In an article recently written by Katherine Mangan for The Chronicle for Higher Education, shows that there continues to persist gender inequity in STEM fields in spite of the number of women pursuing graduate and doctoral degrees. Here are some of the numbers that her research has come up with:
* women received 80% of undergraduate degrees in education
* women earned 77% of master’s degrees in education
* women received 67% of doctoral degrees in education
In the field of engineering, women received
*18% of undergraduate degrees
*22% of master’s degrees
*23% of doctoral degrees
Female intensive fields continue to be the health professions, teaching, psychology, English, and foreign languages.
The fields that men monopolize include STEM fields, philosophy and religion.
Why does this disparity persist today, even after the awareness that has been brought to light on the matter and the outreach efforts on behalf of these fields as they attempt to include women?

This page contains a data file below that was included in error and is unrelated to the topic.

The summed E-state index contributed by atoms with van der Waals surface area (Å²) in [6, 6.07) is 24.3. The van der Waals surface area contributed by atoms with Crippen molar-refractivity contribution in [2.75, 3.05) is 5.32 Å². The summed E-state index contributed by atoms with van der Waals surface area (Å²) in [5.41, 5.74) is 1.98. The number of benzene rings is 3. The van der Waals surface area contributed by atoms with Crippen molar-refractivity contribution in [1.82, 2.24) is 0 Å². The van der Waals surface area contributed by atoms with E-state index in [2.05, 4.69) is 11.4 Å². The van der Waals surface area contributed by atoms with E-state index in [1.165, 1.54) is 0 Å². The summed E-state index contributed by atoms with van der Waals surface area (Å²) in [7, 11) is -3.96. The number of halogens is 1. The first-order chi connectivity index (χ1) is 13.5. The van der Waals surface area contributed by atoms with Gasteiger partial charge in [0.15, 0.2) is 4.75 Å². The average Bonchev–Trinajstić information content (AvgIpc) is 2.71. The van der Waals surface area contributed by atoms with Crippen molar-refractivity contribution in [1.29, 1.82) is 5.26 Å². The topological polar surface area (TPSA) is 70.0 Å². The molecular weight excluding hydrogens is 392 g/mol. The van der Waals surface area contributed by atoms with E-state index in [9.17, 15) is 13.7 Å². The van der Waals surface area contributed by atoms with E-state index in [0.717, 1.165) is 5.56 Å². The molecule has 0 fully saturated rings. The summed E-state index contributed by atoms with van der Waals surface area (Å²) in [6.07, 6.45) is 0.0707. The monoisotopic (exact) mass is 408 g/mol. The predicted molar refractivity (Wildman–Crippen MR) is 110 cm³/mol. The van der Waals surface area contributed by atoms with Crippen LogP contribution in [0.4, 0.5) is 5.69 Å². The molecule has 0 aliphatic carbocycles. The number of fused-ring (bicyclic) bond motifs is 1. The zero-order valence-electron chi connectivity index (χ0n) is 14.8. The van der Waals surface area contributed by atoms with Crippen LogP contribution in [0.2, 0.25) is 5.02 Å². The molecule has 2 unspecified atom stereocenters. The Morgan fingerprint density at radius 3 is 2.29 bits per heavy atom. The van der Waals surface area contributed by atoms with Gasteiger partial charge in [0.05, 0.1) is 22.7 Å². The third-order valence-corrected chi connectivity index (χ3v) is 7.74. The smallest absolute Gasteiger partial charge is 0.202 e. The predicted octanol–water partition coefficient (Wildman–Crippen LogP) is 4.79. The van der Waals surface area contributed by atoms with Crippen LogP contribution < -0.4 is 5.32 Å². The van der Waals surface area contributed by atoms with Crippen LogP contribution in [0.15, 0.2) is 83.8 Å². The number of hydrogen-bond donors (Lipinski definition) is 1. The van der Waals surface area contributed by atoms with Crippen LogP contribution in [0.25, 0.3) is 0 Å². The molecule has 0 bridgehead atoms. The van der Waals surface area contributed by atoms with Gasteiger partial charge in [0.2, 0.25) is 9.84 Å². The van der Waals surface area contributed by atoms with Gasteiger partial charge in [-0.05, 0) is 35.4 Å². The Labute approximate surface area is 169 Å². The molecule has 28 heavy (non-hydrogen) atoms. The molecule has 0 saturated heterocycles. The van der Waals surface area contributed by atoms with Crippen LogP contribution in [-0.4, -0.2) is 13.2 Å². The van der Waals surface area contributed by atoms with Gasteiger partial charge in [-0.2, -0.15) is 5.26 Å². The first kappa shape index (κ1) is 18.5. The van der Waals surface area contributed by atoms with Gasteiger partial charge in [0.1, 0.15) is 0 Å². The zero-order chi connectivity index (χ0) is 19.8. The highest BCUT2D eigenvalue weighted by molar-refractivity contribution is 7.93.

Kristen Renwick Monroe is a political science professor at UC Irvine and is writing a book about gender inequality in academe. Her work focuses on determining the reasons for this inequality, and her conclusions are grounded in the fact that women continue to struggle with “Integrating [their] work and personal lives [which] can be difficult since women still tend to bear the primary responsibility for housework, as well as for the care of children.” Apparently, the answer to this problem is not situated in science, but rather, in the fact that women are expected to do it all while men shun their responsibilities within the home.
In terms of the public realm, Monroe goes so far as to say that administration continues to believe that female professors in academe are distracted by their responsibility as parents in ways that male professors are not; as a result, the way they are perceived is limited and limiting.
In regards to female students, they do not have the same number of female mentors that male students acquire from their male professor. In current research, it has been determined that in order for female students to thrive and continue their work in STEM fields, they need strong mentors — preferably female ones — who can teach them the ropes of their discipline but also how to maneuver around obstacles they all experience such as sexism.
This article is good because it shows the limited scope of women’s experiences in academe and that cultural stereotypes continue to thrive.
- Advocate for women in STEM disciplines speaks on today’s barriers to ‘breaking into the lab’ (news.uchicago.edu)
- Time to [Wo]man Up: Get Girls Excited About Science & Technology (blogs.technet.com)